Conclusions TC-JAV

7 Conclusions

Results of the Inquiry
The findings of the Inquiry are as follows:

The crew members held the certificate, licences and qualifications required for the performance of their duties in the type of aircraft and on the flight in question.

The aircraft was certificated, equipped and operated in accordance with national and international requirements; both on take-off and at the type of the accident, its load and centre of gravity position were within the appropriate limits.

Nevertheless, as regards the aft cargo door on the left-hand side:

A Service Bulletin 52-37, specifying the installation of a support plate designed to prevent forced closing of the 1ocking handle and the vent door in the case of incomplete engagement of the latching system, had not been applied to the air-craft before delivery and this oversight had not 5een detected at the time of delivery. It was found, however, that work on the application of this modification had begun on the lock tube where chamfering had been roughly carried out.

While the aircraft was in service, a modification (direct access to the drive mechanism) had been carried out in a way which did not comply with Service Bulletin S2-38.

The adjustments of the lock pins and the lock limit warning switch were incorrect.

The striker of the unIock limit switch had two shims of Douglas origin, surmounted by a shim with no reference and of a quality not to aeronautical standards.

During the aircraft’s stop at Orly, the aft cargo door on the left-hand side had been closed without any apparent abnormality, the locking handle had been pulled down and the vent door closed, although the 1ock pins were not engaged and no visual inspection had been made through the view port provided for the purpose of verifying that the lock pins were in place.

The take-off and climb progressed without incident until the aircraft reached approximately 12,000 feet at about 1140 hrs.

At that time, the aft cargo door on the left-hand side opened in flight and became detached from the aircraft structure.

The drop in pressure in the cargo compartment caused an immediate pressure differential which was sufficient to cause the disruption of the floor structure and the consequent ejection of six passengers, their cabin seats and various pieces of wreckage.

The deformation and disruption of the floor led to serious impairment of the controls af Ho 2 engine and of the flight controls of which,the cables run under this part of the aircraft structure and the damage was such that it was impossible for crew to regain control of the aircraft.

Because of the design of the mechanism as a whole the incomplete application of modification SB 52-37 (absence of support plate specified) and the adjustments found on measurement to"incorrect (lock pins and striker) it was possible for the door locking handle,to be pulled, down without the use of-any abnormal force and for the flight deck visual warning light to be switched off, when the latches were not fully engaged and the lock pins not in place. The tests and research have confirmed incomplete engagement of the cargo door latches and in correlation the non-engagement of the lock pins.

The Inquiry into an accident at Windsor (Ontario) on 12 lune 1972 had provided evidence of the grave risks entailed by sudden depressurization, of. the, cargo compartment: the inadequacy of the pressure relief vents had resulted in the disruption of the floor under which the flight control cables and, thereby causing the jamming or rupture of the cables.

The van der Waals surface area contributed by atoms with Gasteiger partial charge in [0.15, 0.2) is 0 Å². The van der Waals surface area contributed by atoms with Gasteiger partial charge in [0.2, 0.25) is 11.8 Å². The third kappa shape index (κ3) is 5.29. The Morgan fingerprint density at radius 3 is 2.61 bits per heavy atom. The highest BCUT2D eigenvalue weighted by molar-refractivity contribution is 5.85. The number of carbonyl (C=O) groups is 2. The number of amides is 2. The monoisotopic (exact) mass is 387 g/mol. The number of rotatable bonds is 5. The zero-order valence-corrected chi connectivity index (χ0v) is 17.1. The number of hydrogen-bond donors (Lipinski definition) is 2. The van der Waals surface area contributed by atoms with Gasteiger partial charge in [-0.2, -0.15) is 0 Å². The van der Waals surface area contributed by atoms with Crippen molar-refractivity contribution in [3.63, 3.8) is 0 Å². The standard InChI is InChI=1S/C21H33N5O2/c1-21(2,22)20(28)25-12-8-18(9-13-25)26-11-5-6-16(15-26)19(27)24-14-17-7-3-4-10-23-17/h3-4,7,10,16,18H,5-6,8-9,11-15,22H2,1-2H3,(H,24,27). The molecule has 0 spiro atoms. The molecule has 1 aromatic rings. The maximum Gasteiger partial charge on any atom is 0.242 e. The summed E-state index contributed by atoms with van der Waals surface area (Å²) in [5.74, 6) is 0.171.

5.2 Causes of the accident

The accident was the result of the ejection in flight of the aft cargo door on the left-hand side: the sudden depressurization which followed led to the disruption of the floor structure, causing six passengers and parts of the aircraft to be ejected, rendering No 2 engine inoperative and impairing the flight controls (tail surfaces) so that it was impossible for the crew to regain control of the aircraft.

The underlying factor in the sequence of events leading to the accident was the incorrect engagement of the door latching mechanism before take-off. The characteristics of the design of the mechanism made it possible for the vent door to be apparently closed and the cargo door apparently locked when in fact the latches were not fully closed and the lock pins were not in place.

It should be noted, however, that a view port was provided so that there could be a visual check of the engagement of the lock pins.

This defective closing of the door resulted from a combination of various factors:

incomplete application of Service Bulletin 52-37;

incorrect modifications and adjustments which led, in particular, to insufficient protrusion of the lock pins and to the switching off of the flight deck visual warning light before the door was locked; the circumstances of the closure of the door during the stop at Orly, and, in paiticular, the absence of any visual inspection, through the view port, ta verify that the lock pins were effecfively engaged, although at the time of the accident inspection was rendered difficult by the inadequate diameter of the view port

Finally, although there was apparent redundancy of the flight control systems, the fact that the pressure relief vent between the cargo compartment and the passenger cabin were inadequate and that all the flight control cables were routed 'beneath the floor placed the aircraft in grave danger in the case of any sudden depressurization causing substantial damage to that part of the structure.

All these risks had already become evident, nineteen months earlier, at the time of the Windsor accident, but no efficacious corrective action had followed.


Department of Trade
ACCIDENTS investigation BRANCH

Turkish Airlines DC-10 TC-JAV Report on the accident in the Ermenonville Fozest, France on 3 March 1974

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